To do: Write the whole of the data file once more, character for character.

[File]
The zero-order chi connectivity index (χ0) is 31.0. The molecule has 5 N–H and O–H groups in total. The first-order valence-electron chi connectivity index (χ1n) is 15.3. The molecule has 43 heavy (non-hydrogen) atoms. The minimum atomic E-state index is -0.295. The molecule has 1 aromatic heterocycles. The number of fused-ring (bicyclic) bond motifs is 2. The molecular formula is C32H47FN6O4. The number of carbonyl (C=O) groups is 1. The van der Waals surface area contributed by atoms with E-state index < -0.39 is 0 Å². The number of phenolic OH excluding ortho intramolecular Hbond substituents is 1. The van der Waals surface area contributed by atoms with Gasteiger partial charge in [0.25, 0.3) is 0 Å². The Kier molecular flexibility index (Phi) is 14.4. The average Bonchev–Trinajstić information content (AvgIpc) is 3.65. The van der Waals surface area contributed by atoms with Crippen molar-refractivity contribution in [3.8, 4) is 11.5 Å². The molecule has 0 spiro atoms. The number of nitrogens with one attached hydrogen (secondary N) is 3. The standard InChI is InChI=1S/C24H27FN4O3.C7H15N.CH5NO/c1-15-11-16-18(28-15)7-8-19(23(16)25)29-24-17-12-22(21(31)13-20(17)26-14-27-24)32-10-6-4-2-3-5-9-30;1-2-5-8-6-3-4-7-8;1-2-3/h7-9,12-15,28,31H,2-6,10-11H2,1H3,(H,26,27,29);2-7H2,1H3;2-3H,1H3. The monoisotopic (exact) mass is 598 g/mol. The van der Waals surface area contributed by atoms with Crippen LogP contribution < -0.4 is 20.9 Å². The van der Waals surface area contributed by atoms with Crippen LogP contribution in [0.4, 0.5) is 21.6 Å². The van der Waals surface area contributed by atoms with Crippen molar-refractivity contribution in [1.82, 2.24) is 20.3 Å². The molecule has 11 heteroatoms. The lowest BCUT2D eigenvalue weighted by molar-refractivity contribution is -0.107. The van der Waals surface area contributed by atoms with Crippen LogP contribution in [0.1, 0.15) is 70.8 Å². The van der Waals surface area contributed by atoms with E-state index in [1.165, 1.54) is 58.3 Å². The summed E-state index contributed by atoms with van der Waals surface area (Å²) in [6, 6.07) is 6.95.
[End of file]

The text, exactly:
The zero-order chi connectivity index (χ0) is 31.0. The molecule has 5 N–H and O–H groups in total. The first-order valence-electron chi connectivity index (χ1n) is 15.3. The molecule has 43 heavy (non-hydrogen) atoms. The minimum atomic E-state index is -0.295. The molecule has 1 aromatic heterocycles. The number of fused-ring (bicyclic) bond motifs is 2. The molecular formula is C32H47FN6O4. The number of carbonyl (C=O) groups is 1. The van der Waals surface area contributed by atoms with E-state index < -0.39 is 0 Å². The number of phenolic OH excluding ortho intramolecular Hbond substituents is 1. The van der Waals surface area contributed by atoms with Gasteiger partial charge in [0.25, 0.3) is 0 Å². The Kier molecular flexibility index (Phi) is 14.4. The average Bonchev–Trinajstić information content (AvgIpc) is 3.65. The van der Waals surface area contributed by atoms with Crippen molar-refractivity contribution in [3.8, 4) is 11.5 Å². The molecule has 0 spiro atoms. The number of nitrogens with one attached hydrogen (secondary N) is 3. The standard InChI is InChI=1S/C24H27FN4O3.C7H15N.CH5NO/c1-15-11-16-18(28-15)7-8-19(23(16)25)29-24-17-12-22(21(31)13-20(17)26-14-27-24)32-10-6-4-2-3-5-9-30;1-2-5-8-6-3-4-7-8;1-2-3/h7-9,12-15,28,31H,2-6,10-11H2,1H3,(H,26,27,29);2-7H2,1H3;2-3H,1H3. The monoisotopic (exact) mass is 598 g/mol. The van der Waals surface area contributed by atoms with Crippen LogP contribution < -0.4 is 20.9 Å². The van der Waals surface area contributed by atoms with Crippen LogP contribution in [0.4, 0.5) is 21.6 Å². The van der Waals surface area contributed by atoms with Crippen molar-refractivity contribution in [1.82, 2.24) is 20.3 Å². The molecule has 11 heteroatoms. The lowest BCUT2D eigenvalue weighted by molar-refractivity contribution is -0.107. The van der Waals surface area contributed by atoms with Crippen LogP contribution in [0.1, 0.15) is 70.8 Å². The van der Waals surface area contributed by atoms with E-state index in [1.165, 1.54) is 58.3 Å². The summed E-state index contributed by atoms with van der Waals surface area (Å²) in [6, 6.07) is 6.95.